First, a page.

Corte Madera Ecological Reserve Tidal Marsh Restoration
Restore tidal marsh and a seasonal wetland to provide habitat for special-status species and enhance public access.
WRA was hired by the Golden Gate Bridge, Highway and Transportation District (the District) to design and implement wetland habitat restoration and public access features for this project in Marin County, California.
WRA provided restoration and public access design to benefit the ecosystem and local community and continues manage the habitat at the site.
WRA led the restoration design through construction documents for more than four acres of tidal marsh and a quarter-acre of seasonal wetland adjacent to the Corte Madera Ecological Reserve. WRA is also the Engineer of Record for the new tidal channel and marsh plain system design.
The restored tidal marsh habitat provides habitat for Federal-listed endangered species, including California Ridgway’s rail and salt marsh harvest mouse, as well as fulfilling mitigation requirements for the District. The project includes new public amenities such as a new public trail segment adjacent to the restored tidal marsh, benches, signage, and interpretive panels.
WRA completed the CEQA documents and obtained permits from U.S. Fish and Wildlife Service, U.S. Army Corps of Engineers, Regional Water Quality Control Board, and San Francisco Bay Conservation and Development Commission.
WRA Landscape Restoration currently leads the ongoing vegetation and invasive species management at the site. Their work includes maintaining irrigation of native wetland plantings for the duration of the dry season; monitoring for and controlling invasive species with an emphasis on California Invasive Plant Council (Cal-IPC) ‘high’ rated plants, assessing overall plant health and replanting as necessary to meet success criteria; and maintaining the physical infrastructure of the site to ensure access for workers and to limit disturbance from the public.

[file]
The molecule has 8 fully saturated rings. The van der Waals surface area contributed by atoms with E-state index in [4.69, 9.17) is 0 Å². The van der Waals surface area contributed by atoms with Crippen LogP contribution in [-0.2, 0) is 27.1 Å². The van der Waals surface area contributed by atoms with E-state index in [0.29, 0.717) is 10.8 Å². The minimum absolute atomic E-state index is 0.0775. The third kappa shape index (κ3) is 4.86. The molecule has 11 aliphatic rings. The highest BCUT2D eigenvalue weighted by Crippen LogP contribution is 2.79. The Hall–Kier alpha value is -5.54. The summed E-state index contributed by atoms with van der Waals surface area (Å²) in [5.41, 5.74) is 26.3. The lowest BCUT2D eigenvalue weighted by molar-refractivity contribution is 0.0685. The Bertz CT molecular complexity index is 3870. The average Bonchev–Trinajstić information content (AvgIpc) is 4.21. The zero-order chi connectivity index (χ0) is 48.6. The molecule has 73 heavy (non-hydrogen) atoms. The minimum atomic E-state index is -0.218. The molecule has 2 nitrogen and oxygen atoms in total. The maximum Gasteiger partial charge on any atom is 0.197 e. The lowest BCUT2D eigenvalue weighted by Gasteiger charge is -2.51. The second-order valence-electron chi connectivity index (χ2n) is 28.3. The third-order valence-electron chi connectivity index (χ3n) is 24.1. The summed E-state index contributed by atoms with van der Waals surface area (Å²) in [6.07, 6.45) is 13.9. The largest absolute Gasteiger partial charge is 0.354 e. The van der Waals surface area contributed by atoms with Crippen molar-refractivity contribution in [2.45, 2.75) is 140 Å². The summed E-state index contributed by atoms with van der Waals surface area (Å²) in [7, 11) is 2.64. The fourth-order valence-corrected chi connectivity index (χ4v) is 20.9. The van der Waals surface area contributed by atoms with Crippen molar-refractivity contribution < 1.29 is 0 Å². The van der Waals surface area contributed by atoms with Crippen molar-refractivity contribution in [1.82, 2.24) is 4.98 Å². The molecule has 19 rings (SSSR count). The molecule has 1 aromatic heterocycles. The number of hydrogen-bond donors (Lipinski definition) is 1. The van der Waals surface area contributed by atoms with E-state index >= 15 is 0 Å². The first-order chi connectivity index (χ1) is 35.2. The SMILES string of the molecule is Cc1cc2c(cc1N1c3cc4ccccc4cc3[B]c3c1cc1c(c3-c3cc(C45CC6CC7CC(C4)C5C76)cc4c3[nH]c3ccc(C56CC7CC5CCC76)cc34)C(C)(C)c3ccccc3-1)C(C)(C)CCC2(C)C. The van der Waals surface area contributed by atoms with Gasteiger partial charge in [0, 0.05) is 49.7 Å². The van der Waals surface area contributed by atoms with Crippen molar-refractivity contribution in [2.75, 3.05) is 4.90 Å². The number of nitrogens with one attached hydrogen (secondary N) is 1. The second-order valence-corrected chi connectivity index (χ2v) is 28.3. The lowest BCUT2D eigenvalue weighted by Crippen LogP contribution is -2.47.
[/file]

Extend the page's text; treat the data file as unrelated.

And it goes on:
The successful restoration efforts have restored tidal connectivity to the project site and allow habitat in support of Federal-listed species to thrive.
The restored marsh was reconnected to the San Francisco Bay through a constructed channel, allowing the marsh to flood during high tides. The project was designed to preserve low lying land, which will convert to tidal marsh as sea levels rise, keeping the habitat resilient.
The restored marsh and surrounding bayfront recreational trail are open to the public! Read more in our field notes article about this important restoration and public access project.
Justin Semion, PWS
Technical Services Director
Ingrid Morken, PLA
Senior Landscape Architect
Scott Batiuk, CCB
Russell Prange, PLA
Senior Landscape Architect
Ashley Zavagno, CERP, CE
Senior Restoration Ecologist
Compliance Monitoring Team Leader
GIS Team Leader